“Loss” means . . .  amounts payable in connection with a PCI-DSS Assessment. . . .“PCI-DSS Assessment” means any written demand received by an Insured from a Payment Card Association (e.g., MasterCard, Visa, American Express) or bank processing payment card transactions (i.e., an “Acquiring Bank”) for a monetary assessment (including a contractual fine or penalty) in connection with an Insured’s non-compliance with PCI Data Security Standards which resulted in a Security Failure or Privacy Event.

Example 1 requires the fine or penalty to be “expressly defined and quantified”, whereas Example 2 appears to use language that is more broad.  Moreover, Example 1 appears to require a violation of a PCI Standard, whereas Example 2 includes amounts payable “in connection with” a PCI-DSS Assessment.

Insurance questions can arise when: (1) it is not clear exactly what has been assessed; (2) the authority for the assessment is itself unclear; or (3) the policy language is too constrained.  A federal district court addressed this situation in a non-insurance context as part of the Schnuck Markets security breach.  InSchnuck Markets, Inc. v. First Data Merchant Data Svcs. Corp., 4:13-CV-2226-JAR (E.D. Mo. Jan. 15, 2015), a grocery store chain reportedly suffered a serious cyber attack that compromised the data for numerous payment card holders.  Following a PCI-DSS investigation and adjudication through private processes, the payment card brands assessed an amount believed to be several million dollars against the acquiring bank for purposes of reimbursing the issuing banks.  The acquiring banks and processors thereafter sought indemnity from the merchant, which claimed to have a limitation of liability of $500,000, with two exceptions:  (1) a $3 million limit for PCI-DSS noncompliance; and (2) no limit of liability for “third party fees, and fees, fines or penalties” assessed by the card brands.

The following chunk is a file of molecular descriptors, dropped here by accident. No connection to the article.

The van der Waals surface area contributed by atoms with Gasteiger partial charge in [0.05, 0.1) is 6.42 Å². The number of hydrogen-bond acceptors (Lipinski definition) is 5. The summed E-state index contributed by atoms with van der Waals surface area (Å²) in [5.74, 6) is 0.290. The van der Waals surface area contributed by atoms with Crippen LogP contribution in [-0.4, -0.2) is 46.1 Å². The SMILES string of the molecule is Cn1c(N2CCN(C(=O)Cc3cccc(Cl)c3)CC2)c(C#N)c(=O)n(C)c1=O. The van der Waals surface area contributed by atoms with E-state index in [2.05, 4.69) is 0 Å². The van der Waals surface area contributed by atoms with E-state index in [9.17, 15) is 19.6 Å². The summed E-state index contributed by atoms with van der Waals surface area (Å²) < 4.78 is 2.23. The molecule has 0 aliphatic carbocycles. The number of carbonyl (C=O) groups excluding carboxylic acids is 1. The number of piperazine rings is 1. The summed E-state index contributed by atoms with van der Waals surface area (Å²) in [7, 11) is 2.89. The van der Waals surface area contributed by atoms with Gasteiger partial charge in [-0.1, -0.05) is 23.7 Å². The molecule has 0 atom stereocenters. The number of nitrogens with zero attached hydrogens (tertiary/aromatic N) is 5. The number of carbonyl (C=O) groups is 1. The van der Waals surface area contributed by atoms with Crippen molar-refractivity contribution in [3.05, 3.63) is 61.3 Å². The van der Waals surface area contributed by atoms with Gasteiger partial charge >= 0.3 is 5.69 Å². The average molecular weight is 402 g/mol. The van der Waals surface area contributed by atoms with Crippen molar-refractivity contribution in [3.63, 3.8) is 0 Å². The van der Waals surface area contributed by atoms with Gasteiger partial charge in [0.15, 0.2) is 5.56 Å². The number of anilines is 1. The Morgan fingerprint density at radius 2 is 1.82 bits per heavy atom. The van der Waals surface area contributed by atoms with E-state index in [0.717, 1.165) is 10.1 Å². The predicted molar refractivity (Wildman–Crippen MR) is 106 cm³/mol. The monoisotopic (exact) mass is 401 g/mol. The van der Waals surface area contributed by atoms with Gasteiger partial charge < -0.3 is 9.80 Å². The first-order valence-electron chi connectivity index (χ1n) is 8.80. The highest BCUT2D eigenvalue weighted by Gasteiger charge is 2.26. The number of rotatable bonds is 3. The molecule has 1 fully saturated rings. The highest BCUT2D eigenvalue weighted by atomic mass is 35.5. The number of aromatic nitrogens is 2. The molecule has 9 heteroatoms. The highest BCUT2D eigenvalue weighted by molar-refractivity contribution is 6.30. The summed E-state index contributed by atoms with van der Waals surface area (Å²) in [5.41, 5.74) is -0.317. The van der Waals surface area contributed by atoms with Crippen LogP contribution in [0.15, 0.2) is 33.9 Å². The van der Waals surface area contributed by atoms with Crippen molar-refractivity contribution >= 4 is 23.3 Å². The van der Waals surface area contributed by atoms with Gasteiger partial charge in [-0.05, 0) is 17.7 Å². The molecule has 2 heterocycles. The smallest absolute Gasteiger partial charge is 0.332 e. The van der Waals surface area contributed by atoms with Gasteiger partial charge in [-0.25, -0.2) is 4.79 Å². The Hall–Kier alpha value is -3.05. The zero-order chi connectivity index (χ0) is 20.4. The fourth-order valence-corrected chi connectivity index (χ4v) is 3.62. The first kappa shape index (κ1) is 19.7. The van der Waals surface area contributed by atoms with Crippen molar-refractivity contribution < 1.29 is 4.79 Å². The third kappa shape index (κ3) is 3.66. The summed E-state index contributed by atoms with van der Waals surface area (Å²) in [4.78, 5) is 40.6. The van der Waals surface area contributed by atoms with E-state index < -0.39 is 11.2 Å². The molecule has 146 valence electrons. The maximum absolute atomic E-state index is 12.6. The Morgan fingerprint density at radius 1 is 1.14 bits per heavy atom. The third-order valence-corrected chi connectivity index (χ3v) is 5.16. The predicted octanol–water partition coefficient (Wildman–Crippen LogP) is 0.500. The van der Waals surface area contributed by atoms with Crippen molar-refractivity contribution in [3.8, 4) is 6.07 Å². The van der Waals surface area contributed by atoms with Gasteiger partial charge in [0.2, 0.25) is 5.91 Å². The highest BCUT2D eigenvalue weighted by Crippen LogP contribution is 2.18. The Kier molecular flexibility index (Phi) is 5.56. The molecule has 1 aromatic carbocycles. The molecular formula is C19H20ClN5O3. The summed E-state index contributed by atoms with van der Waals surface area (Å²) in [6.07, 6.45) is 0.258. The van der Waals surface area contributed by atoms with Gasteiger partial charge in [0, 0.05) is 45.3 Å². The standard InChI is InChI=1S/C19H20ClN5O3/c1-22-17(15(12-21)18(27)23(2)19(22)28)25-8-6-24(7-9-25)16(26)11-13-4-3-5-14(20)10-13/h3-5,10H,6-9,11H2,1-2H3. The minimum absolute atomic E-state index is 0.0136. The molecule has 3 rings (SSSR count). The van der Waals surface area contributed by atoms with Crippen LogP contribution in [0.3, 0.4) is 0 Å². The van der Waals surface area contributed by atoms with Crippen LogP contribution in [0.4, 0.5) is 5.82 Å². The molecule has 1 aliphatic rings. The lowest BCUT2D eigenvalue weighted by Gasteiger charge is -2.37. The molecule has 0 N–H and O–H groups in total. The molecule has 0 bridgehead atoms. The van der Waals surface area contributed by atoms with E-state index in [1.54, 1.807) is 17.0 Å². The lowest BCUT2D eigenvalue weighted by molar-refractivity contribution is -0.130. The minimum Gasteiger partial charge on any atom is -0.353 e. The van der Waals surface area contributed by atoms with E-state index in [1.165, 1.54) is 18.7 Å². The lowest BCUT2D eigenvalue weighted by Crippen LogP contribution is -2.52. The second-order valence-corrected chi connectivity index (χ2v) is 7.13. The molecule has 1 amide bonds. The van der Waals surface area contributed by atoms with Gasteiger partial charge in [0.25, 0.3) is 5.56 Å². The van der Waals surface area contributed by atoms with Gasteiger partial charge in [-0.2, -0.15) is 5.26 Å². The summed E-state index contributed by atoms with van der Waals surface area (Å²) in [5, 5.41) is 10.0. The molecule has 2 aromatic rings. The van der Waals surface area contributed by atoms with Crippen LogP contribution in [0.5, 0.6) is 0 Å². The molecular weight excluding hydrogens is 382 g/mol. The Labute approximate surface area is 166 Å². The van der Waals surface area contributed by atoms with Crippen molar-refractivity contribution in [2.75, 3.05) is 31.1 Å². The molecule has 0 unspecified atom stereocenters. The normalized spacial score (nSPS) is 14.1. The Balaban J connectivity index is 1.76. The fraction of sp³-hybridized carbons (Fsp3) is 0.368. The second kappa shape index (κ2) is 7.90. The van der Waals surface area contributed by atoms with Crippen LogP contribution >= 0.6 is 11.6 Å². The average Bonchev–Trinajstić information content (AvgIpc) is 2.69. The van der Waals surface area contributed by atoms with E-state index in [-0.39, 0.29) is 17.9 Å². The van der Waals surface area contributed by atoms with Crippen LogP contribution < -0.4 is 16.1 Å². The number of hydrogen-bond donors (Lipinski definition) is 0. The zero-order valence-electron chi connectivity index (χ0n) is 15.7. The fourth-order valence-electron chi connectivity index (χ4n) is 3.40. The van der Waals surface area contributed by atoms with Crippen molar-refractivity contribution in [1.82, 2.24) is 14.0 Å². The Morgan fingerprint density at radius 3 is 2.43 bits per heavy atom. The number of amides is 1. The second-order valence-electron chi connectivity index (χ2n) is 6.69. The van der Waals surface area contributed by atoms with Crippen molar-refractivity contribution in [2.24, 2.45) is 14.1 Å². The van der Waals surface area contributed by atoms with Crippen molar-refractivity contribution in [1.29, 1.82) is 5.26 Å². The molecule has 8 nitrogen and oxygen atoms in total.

The court considered whether amounts assessed by two payment card processors against Schnuck, the merchant, were “fees, fines or penalties” within the meaning of an indemnification given by the merchant.  The court observed that the MSA and associated documents never defined “fees, fines or penalties,” resulting in a consideration of the “ordinary meaning” of the phrase.  The court then reasoned that, because the dictionary definition of fines and penalties means “to punish,” that amounts paid to reimburse the issuing banks for their losses are not punishments.  Therefore, the court concluded, the amounts assessed against the merchants were not “fines or penalties.”  (The court also concluded that the assessments were not “fees” because the assessments were not imposed against the merchant in return for a service.)

As a consequence of an apparent ambiguity in the source of payment card brand assessments, and the absence of defined terms for “fees, fines and penalties,” the merchant in Schnuck Markets was able to shield itself from an indemnification obligation in excess of the $500,000 limitation.  However, these same factors illustrate the importance of wording in the case of coverage for PCI-DSS fines and penalties.


Cyber insurance is available to soften the blow of PCI-DSS non-compliance assessments that occur in the wake of a cyber attack or other breach.  Policyholders should consider reviewing their policies against their MSA and associated documents, and to test policy language against probable loss scenarios, to maximize the prospect of an insurance recovery.